Sunday, September 28, 2008

No Fleeting Poem,This!

BullThe Tale of the Golden Bull
by Edward S. Gault

I.
Once
upon a
time, there was

a
village with
a golden bull.

The
people in
the village were

going
through hard
times, so someone

came
up with
this idea to

bring
prosperity back-
they would build

a
spectacle in
the village square

to
draw people
to their dusty

little
corner of
the land. So

they
had everyone
go to collect

whatever
gold they
might have in

their
homes, (and
they didn't have

a
whole lot)
to bring it

to
the village
smith, who then

melted
it all
down. He poured

it
into a
mold he had

created
in the
form of a

bull.
Because the
villagers didn't have

much
gold, the
statue wasn't much

of
a spectacle:
it was only

knee
high. Still
people from the

other
villages did
come, and paid

to
see it!
With the gold

paid
by these
first visitors

the
smith was
able to add

to
the creature-
increasing its size

so
it came
now to the

waist.
More travellers
came giving their

gold,
then going
back to tell

the
news of
the bull (stretching

the
size of
the bull at

the
time they
had seen it).

But
by the
time others had

come
to see
it, it had

grown
to the
size they had

come
to expect!
Before long,

the
bull had
grown to the

height
of the
village church tower.

II.
Around
this time,
People began to

disappear.
They would
go into the

forest
to hunt,
or to get

wood,
and never
return. People grew

afraid
and began
to tell stories

of
bandits, murderers,
and wild beasts.

One
day a
fisherman and his

son
left for the
lake. It was

a
two day
journey through the

woods.
Many people
warned them. This

was
a trip
they had taken

many
times before-
they weren't afraid.

Only
the boy
returned-and he

couldn't
talk. The
villagers grew more

afraid.
Maybe people
would quit coming.

III.
But
people did
come and their

bull
grew as
tall as the

cedars.
Soon people
began to settle

there,
and the
village grew into

a
town, and
then a city.

By
this time
the bull reached

To
the sky.
The city continued

to
grow until
it swallowed up

the
nearby villages,
becoming a metropolis.

It
established its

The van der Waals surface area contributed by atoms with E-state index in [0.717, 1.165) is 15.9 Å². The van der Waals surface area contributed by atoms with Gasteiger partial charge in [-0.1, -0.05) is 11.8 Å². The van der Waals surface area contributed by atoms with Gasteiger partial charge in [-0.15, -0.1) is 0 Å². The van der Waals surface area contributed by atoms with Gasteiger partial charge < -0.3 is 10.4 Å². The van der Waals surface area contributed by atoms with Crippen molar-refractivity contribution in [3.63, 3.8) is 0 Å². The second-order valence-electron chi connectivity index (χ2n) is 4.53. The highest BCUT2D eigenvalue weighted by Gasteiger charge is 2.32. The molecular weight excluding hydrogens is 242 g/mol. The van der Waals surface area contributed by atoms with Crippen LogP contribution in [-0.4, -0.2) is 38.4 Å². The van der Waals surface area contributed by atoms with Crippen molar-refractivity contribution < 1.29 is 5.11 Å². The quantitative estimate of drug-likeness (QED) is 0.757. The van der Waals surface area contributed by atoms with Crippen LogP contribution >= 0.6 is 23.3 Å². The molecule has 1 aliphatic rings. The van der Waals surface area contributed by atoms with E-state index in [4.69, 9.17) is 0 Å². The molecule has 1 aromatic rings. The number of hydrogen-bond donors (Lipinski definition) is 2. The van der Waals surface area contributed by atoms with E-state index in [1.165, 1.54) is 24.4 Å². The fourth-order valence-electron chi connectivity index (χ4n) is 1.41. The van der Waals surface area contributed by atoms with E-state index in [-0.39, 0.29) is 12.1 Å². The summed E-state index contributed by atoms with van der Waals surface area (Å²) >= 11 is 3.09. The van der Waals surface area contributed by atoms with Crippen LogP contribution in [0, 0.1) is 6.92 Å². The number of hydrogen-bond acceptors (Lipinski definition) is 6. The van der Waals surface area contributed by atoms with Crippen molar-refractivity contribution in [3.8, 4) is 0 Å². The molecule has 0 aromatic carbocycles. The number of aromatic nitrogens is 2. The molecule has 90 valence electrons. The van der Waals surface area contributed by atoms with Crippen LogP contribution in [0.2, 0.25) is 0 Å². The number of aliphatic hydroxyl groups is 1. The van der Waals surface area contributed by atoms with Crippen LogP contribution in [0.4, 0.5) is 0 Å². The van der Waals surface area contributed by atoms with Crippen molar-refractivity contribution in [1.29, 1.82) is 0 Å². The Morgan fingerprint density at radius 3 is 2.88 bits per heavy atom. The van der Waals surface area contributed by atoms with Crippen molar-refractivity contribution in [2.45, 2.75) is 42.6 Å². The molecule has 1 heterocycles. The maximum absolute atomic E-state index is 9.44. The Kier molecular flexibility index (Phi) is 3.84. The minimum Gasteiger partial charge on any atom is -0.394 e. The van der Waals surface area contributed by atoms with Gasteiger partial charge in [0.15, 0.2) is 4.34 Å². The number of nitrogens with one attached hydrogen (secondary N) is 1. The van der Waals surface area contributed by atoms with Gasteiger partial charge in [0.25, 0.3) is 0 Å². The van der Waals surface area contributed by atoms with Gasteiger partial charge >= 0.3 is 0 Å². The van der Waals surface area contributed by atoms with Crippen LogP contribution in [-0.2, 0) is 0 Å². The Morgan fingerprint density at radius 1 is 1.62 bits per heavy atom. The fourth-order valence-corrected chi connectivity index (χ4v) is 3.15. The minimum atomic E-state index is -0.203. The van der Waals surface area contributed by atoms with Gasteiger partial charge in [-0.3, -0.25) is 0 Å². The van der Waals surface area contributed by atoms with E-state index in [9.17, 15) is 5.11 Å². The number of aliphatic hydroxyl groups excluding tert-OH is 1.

own mint, becoming

the
kingdom's center
of trade. Poets,

artists,
storytellers, and
performers of every

kind
made the
city a new

Bohemia.
Every night
there were parties

and
celebrations of
every kind-so

naturally,
the people
were much too

busy
to pay
much attention to

reports
that the
disappearances and killings

were
getting closer
and closer. Those

that
did listen
to the reports

simply
laughed, rolled
back their eyes

and
continued drinking
their wine. Sometimes

those
trying to
spread warnings were

jailed
for mischief,
so people learned

to
keep quiet.
Some left for

fear
they would
lose their lives.

One
day, during
the autumn revels,

a
shadow
was cast across

the
land, people
looked up to

where
the sun
should have been-

and
screamed. A
giant claw came

out
of the
sky and swiftly

down
in one
fleeting second, struck

the
golden bull,
sending pieces of

debris
down onto
the city. All

was
havoc in
the streets as

people
ran for
their lives-many

did
not make
it. Some were

mauled
trying to get
out, others were

eaten
alive. Those
who did escape,

travelled
to the
far sides of

the
kingdom where
they settled-and

never
spoke about
their old village.


Copyright 2008

One Single Impression: Fleeting

More about Hay (na) Ku here.







16 comments:

Beth P. said...

Gosh almighty, what a story-teller you are!

Thank you for this--wow!

Greyscale Territory said...

Strangely, I thought of the Pied Piper of Hamelin tale with a twist! Your story is amazing! And penning it in verse seems to add some legendary quality to it!

Strangely too, I connected with the corporate money spinners of this world, and wondered if this could be an ominous look at where the little people will be in the future ~ returning to ways of old and silent!

Deborah Godin said...

What an amazing story and imagination!

anthonynorth said...

An excellent fantasy. Just goes to show what can happen when people become bullheaded.

spacedlaw said...

Great tale! I like the form too.

SandyCarlson said...

This made me think of Moses and Aaron andthe nature of our humanity. Well done, Edward.

barbs.haiku said...

That is quite a tall tale, Edward!

gautami tripathy said...

A fairy tale gone wrong. Loved it!

temporal

fourwindshaiga said...

Well, that is the best version of current events that I have heard so far!!

qualcosa di bello said...

golden idols & towers of babel never fare well, do they?! an excellent story/poem!!

zoya gautam said...

..this intriguing story makes me think of the new york stock exchange and the agi bankruptcy..many thanks..

tumblewords said...

It is all about the bull. Good take fleeting.

Pam said...

What a great story-poem. It had the feel of Shirley Jackson's "The Lottery". The dread was amazing.

Patois said...

Holy moley! A bull market indeed. Quite a compelling read.

Kathiesbirds said...

A long poem but interesting. The golden bull brings up images of the golden calf and idolatry. It also makes me think of our current economic state and wall street. It all speaks of greed and how we can all be blinded by it. I'm intrigued by the fisherman and his son. I read about the hay na ku? Interesting poetic form.

maekitso said...

That is a brilliant story. I would love to see this tale in the form of prose. I found it a bit disconcerting seeing it stretched out like this. Still, I must say again that you have told a wonderful tale. Great work.